Technology stocks edged higher while the Dow slipped Thursday as investors juggled hopes for an economic turnaround this year and recurrent worries that shares are overpriced.

The Dow Jones industrial average fell 26.23 points, or 0.26 percent, to end at 10,067.86, according to the latest data, while the Nasdaq composite inched up 2.35 points, or 0.11 percent, to 2,047.24. The broad Standard & Poor's 500 index added 1.41 points, or 0.12 percent, to 1,156.55.

Tech stocks mostly outperformed blue chips on expectation technology companies will show the fastest growth once the economy perks up.

"A recovery is built in and where are we going to go from here?" said Gary Dugan, global market strategist for asset management firm JP Morgan Fleming. "People have got some good profits to take. Unless companies can conjure up some better surprises, people will just sit on their cash."

Upbeat sales news from Wal-Mart Stores Inc. and Gap Inc. boosted some retailers, but gains were slight as Wall Street fretted stocks are too expensive after soaring from 3-year lows hit on Sept. 21. A New Year's rally has spurred an almost 5 percent gain in tech stocks.

Stocks in the Standard & Poor's 500 index are selling for 22 times their forecast earnings this year -- about the same multiple as at the height of the bull market in March 2000, according to research firm Thomson Financial/First Call.

"Prices certainly have gotten ahead of earnings," said John Davidson, president and chief executive officer at PartnerRe Asset Management, which oversees $4 billion. "The fourth-quarter rally we had late last year and the rebound from the lows of 2001 were a positive ... but now people are going to wait to see that earnings come through and the economy turns."

Investment bank Salomon Smith Barney downgraded U.S. equities to "underweight" from "overweight," saying Europe and emerging markets offer better value and have similar or more upside.

Shares in Dow Chemical Co. the No. 2 U.S. chemical company, fell nearly 9 percent, or $2.94 to $31.06, on investor fears concerning the company's asbestos liabilities.

Ford Motor Co. slumped $1.02, or more than 6 percent, to $15.29. The company's earnings will suffer because its ability to cut costs will be limited by contracts with the United Auto Workers union, investment bank UBS Warburg said.

Ford is expected to announce a massive restructuring plan that could include the shuttering of some vehicle assembly plants and thousands of job cuts.

Wall Street scanned retail sales for clues on the health of consumer spending, which accounts for two-thirds of economic activity. According to sales data from 84 retailers compiled by Bank of Tokyo-Mitsubishi, same-store sales rose 2.3 percent, surpassing the bank's forecast for growth of 1.5 percent. The S&P's retail index advanced 0.86 percent.

"The fact that those numbers came through fine underscores that things aren't as bad as people think they are," said John O'Donoghue, co-head of listed stock trading at Credit Suisse First Boston. Still, "there's no real impetus to be taking leaps and bounds to the upside,"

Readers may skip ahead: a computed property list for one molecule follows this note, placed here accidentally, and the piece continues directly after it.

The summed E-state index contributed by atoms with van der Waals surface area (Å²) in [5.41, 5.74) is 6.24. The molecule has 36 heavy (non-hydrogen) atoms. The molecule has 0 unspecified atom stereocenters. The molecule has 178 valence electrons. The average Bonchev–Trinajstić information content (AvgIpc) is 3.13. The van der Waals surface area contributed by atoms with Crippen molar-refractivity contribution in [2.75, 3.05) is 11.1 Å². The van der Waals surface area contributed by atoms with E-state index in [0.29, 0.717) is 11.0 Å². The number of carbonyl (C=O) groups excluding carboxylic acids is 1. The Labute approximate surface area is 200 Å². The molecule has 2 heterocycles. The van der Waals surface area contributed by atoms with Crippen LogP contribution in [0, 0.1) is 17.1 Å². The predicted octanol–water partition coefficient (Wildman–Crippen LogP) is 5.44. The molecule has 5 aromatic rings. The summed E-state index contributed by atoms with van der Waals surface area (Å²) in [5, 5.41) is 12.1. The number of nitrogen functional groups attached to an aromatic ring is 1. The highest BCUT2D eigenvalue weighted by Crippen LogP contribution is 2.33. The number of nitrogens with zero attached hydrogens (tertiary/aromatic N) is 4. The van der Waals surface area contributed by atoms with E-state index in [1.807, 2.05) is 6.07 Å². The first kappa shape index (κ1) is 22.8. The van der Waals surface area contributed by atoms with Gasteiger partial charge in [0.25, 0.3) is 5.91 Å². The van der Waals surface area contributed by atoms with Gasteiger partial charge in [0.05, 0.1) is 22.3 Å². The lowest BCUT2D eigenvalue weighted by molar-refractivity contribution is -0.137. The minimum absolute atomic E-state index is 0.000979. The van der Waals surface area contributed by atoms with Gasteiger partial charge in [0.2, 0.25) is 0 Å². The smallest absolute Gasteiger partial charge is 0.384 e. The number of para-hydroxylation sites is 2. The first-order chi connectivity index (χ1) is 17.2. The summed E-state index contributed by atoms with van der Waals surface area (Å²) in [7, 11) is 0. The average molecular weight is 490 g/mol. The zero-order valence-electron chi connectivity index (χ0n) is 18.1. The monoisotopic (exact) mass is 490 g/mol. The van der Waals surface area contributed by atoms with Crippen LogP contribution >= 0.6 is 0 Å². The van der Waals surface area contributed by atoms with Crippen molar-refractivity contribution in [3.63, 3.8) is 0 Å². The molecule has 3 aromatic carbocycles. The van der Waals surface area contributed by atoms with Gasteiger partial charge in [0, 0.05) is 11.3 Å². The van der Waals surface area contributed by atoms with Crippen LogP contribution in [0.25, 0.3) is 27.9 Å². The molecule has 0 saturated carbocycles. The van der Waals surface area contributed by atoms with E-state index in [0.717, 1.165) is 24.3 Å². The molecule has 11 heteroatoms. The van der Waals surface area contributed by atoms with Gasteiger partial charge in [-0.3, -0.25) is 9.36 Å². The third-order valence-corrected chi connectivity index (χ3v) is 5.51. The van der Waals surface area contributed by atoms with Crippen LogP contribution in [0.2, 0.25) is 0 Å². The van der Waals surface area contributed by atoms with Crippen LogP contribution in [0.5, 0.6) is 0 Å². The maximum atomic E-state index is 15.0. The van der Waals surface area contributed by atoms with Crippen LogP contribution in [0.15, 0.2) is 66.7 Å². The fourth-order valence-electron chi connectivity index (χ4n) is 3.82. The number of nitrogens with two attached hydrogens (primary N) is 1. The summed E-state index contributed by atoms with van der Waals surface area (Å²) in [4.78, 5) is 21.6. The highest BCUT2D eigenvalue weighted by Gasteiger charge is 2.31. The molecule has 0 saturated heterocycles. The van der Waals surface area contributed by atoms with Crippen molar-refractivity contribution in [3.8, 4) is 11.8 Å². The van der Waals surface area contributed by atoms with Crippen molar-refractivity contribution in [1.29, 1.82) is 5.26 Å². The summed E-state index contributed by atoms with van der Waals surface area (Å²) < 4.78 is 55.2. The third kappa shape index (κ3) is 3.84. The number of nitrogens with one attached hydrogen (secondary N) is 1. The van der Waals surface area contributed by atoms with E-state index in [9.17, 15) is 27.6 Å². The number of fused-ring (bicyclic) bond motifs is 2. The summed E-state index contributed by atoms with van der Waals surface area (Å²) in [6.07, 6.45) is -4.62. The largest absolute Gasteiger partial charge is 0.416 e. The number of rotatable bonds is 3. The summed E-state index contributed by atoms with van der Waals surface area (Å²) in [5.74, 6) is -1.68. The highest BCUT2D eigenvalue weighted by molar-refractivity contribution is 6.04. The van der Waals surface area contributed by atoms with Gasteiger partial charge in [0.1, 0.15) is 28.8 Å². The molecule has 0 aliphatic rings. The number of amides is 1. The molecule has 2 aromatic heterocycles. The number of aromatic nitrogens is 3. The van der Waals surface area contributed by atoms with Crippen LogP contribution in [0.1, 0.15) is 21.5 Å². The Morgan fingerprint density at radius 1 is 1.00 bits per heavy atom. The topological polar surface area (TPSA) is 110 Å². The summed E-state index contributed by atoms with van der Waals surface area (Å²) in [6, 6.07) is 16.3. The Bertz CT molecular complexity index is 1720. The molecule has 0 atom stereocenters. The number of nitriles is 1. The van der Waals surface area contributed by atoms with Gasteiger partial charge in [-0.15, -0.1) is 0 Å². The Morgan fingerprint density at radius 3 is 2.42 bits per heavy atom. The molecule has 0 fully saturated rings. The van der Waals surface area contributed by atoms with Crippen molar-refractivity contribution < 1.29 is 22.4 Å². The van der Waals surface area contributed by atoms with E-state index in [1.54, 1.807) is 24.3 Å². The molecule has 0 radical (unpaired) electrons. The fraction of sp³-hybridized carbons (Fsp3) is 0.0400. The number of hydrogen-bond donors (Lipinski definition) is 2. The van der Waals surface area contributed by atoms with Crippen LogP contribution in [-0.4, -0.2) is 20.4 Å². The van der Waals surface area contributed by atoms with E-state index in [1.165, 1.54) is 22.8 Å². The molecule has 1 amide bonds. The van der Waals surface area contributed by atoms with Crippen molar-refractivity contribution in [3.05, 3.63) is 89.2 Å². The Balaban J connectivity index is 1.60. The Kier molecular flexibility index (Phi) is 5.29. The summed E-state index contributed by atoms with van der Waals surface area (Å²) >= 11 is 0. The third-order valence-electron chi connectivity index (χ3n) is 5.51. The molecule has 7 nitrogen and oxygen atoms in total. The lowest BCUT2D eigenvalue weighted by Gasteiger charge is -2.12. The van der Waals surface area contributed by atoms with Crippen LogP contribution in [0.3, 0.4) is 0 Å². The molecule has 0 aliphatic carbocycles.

Retailers Wal-Mart Stores Inc. and Gap Inc. offered some brighter news, saying shoppers seeking last-minute gifts and bargains helped cushion retailers during a tough holiday season.

Gap rallied $1.83 to $16.35 and was the second-most active stock on the New York Stock Exchange after saying sales fell 11 percent in December, which was less than expected.

Wal-Mart, the world's largest retailer, edged up 60 cents to $57. The Dow component said sales rose 8 percent in December, topping its forecast.

Kmart Corp., the No. 2 U.S. discount chain behind Wal-Mart, dropped 60 cents to $4.20. The company said it does not expect earnings for its fiscal year to meet analysts' forecasts and said it was in discussions with its lenders regarding existing and supplemental financing.

Fallen energy trader Enron Corp. dropped 12 cents, or more than 15 percent, to 67 cents. The Justice Department said it had opened a criminal investigation of Enron, as the controversy over the energy giant's collapse widened.

Rite Aid Corp., the No. 3 U.S. drugstore chain, fell $1.08 to $3.01 and was the most heavily traded share on the Big Board. The company reported a wider-than-expected loss.

The U.S. labor situation appeared to improve last week, with the government reporting a bigger-than-expected falloff in jobless workers applying for state unemployment aid.

The number of workers filing initial jobless claims fell by 56,000 to a seasonally adjusted 395,000 for the week ended Jan. 5 from a revised 451,000 a week earlier, the Labor Department said.

Declining issues led advancers 5 to 4 on the New York Stock Exchange. Volume came to nearly 1.01 billion shares, compared with 1.09 billion at the same point Wednesday. 

The Russell 2000 index advanced 0.29 to 495.03. 

Overseas, Japan's Nikkei stock average fell 1.2 percent. In Europe, Germany's DAX index lost 1.3 percent, Britain's FT-SE 100 slipped 1.1 percent, and France's CAC-40 dropped 1.6 percent.

Reuters and the Associated Press contributed to this report.